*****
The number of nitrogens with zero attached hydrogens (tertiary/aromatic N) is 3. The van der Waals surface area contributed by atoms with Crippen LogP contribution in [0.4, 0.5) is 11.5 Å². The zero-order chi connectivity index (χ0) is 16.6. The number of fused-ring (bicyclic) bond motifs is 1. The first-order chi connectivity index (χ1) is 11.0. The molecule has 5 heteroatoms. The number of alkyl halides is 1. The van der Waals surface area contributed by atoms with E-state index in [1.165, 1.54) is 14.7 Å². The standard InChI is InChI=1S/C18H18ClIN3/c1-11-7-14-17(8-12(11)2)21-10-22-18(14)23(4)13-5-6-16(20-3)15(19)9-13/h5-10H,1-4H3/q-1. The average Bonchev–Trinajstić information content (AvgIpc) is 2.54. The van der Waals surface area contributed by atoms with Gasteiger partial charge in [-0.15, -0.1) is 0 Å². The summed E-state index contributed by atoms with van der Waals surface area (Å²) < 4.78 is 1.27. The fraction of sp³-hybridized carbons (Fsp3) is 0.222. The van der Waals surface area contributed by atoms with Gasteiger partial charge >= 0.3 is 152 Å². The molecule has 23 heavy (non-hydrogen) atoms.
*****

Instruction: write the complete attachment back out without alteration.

The number of nitrogens with zero attached hydrogens (tertiary/aromatic N) is 3. The van der Waals surface area contributed by atoms with Crippen LogP contribution in [0.4, 0.5) is 11.5 Å². The zero-order chi connectivity index (χ0) is 16.6. The number of fused-ring (bicyclic) bond motifs is 1. The first-order chi connectivity index (χ1) is 11.0. The molecule has 5 heteroatoms. The number of alkyl halides is 1. The van der Waals surface area contributed by atoms with E-state index in [1.165, 1.54) is 14.7 Å². The standard InChI is InChI=1S/C18H18ClIN3/c1-11-7-14-17(8-12(11)2)21-10-22-18(14)23(4)13-5-6-16(20-3)15(19)9-13/h5-10H,1-4H3/q-1. The average Bonchev–Trinajstić information content (AvgIpc) is 2.54. The van der Waals surface area contributed by atoms with Gasteiger partial charge in [-0.15, -0.1) is 0 Å². The summed E-state index contributed by atoms with van der Waals surface area (Å²) < 4.78 is 1.27. The fraction of sp³-hybridized carbons (Fsp3) is 0.222. The van der Waals surface area contributed by atoms with Gasteiger partial charge >= 0.3 is 152 Å². The molecule has 23 heavy (non-hydrogen) atoms.